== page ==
“What’s going to keep them from having someone at the next table?”
“That is a problem for me to solve, Mr. Nolan.”
“All right then. I’ll see you there. I’ll be wearing a red carnation.”
“I beg your pardon?”
“That’s a joke. It’s something people on blind dates do.”
“I know what you look like, Mr. Nolan. I’ll see you there.” He hung up.
Julie was going to be pissed. I dialed her number as delicately as I could, already thinking of ways to placate her. “Hi, sweetie,” I said when she answered.
There was a pause. “You’re standing me up tonight, aren’t you?”
“But Pookie, it’s for a job. A really good job.”
“Laying tile for a twelve-pack again?” She never let me live that one down.
“No, hunny-bunny, a real job. For real money.”
“But it’s my birthday.”
“I know. I’m real sorry. I’ll make it up to you.”
“I knew something like this was going to happen. I just knew it. Any time I make plans you come up with some excuse to get out of them. How long have we been going out?”
She knew the answer. “Two years,” I said.
“Two years. And you still haven’t met my friends. They think I’m making you up. Gloria thinks I should find someone else I have more in common with. Maybe she’s right.”
I bit my tongue. Gloria was one of Julie’s friends I had met. The last time her name came up I had said, “Gloria is a bitter woman who wants no one to be happy if she can’t be happy.” It did not go over well. Julie knew the truth about the other woman, but she was loyal to her friend. I can’t fault her for that; if she was less tolerant we would have split up long ago.
Diplomacy and Tact. “Listen, this job is different. It’s a research job.”
“What sort of research?”
“I’m not so sure, yet, that’s why I have to meet him tonight.”
“But it’s my birthday.”
“I know. I’m sorry.”
“Couldn’t you have met with him tomorrow?”
Probably I could have. I was not unhappy about having an excuse to avoid the party. I’m not so good in crowds, and when I finally met her friends it was going to be all the worse for the delay and the stories I’m sure Gloria was spreading. “They’re in a big hurry. They only called me a few minutes ago but they want to get started.”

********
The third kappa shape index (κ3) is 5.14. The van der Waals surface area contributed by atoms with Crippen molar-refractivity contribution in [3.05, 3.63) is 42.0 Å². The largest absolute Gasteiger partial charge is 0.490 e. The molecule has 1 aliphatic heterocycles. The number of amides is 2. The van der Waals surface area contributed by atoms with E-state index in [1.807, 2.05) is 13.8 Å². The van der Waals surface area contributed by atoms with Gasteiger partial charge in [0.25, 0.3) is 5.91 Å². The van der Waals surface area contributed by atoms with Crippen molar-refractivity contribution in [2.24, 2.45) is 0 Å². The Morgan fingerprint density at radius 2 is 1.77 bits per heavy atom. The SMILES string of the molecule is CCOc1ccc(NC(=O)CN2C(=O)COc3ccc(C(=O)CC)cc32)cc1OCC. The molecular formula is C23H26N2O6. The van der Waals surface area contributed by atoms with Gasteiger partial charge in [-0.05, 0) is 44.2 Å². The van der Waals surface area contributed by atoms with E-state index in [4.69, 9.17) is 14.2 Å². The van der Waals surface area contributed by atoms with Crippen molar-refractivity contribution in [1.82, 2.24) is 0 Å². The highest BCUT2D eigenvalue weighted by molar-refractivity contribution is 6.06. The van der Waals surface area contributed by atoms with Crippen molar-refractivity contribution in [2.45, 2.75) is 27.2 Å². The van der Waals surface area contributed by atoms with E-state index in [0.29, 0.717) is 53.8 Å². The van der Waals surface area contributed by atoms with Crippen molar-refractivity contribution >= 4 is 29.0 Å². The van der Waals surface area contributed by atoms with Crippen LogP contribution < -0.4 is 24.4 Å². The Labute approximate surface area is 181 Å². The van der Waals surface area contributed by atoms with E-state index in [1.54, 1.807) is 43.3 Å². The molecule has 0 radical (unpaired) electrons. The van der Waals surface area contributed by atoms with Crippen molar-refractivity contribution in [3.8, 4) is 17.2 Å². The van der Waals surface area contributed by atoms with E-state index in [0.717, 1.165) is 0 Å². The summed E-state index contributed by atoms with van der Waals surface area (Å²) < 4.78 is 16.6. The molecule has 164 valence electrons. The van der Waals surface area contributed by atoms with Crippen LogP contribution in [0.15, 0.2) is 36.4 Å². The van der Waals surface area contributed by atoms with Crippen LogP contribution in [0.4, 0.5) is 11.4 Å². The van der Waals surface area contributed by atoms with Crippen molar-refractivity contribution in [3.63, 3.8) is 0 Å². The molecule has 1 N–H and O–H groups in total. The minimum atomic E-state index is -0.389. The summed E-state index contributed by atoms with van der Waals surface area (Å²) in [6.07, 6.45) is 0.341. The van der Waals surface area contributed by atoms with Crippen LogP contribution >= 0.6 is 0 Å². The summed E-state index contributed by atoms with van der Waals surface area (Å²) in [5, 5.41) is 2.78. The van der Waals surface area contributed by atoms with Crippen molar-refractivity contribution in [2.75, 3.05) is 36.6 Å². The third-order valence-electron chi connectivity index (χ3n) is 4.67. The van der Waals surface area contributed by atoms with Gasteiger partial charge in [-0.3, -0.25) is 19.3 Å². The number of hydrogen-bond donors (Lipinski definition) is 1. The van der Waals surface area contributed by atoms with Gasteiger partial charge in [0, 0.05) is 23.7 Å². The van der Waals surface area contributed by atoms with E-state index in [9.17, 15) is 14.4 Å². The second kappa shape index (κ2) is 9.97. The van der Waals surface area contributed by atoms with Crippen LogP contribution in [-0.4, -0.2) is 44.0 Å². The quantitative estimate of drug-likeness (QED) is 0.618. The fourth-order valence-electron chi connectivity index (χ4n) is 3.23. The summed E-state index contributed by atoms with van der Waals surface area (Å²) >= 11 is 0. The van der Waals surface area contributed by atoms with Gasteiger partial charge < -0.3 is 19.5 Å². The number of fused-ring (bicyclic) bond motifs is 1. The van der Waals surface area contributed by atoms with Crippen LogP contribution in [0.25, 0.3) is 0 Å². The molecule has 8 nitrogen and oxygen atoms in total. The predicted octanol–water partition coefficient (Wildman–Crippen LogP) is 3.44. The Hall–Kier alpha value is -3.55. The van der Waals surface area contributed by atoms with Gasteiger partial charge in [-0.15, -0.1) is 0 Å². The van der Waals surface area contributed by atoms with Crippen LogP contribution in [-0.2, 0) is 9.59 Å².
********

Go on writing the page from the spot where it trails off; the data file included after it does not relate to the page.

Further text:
“I told everyone that today would finally be the day. None of them believed me, but I swore it would be. You swore it would be.”
“Look, I don’t know how long the meeting will be. I’ll come by as soon as it’s over.”
“I don’t know.”
“Call me by nine and tell me how it’s going.”
“Call me or it’s over.”
“I may not be able to call. There’s a lot of secrecy—”
“Call me or it’s over.”
“They’re all going to be laughing at me tonight.”
“No they won’t.”
“They all think I’m stupid for staying with you.”
I had to admit to myself that they were probably right. Maybe that’s why I didn’t want to meet them. “I’ll make it up to you, I promise. Once I get this job it’ll be different. Not just the money, but you’ll be able to tell your friends you were right about me.” I hoped that was true.
“It’s my birthday.”
“I know, honey. I’m sorry.”
“I just—hold on. There’s someone at the door.”
Great, I thought. Gloria was there early to help set the party up. The rest of the conversation would have her sniping in from the background. I waited, listening to distant voices. Finally Julie picked up the phone again.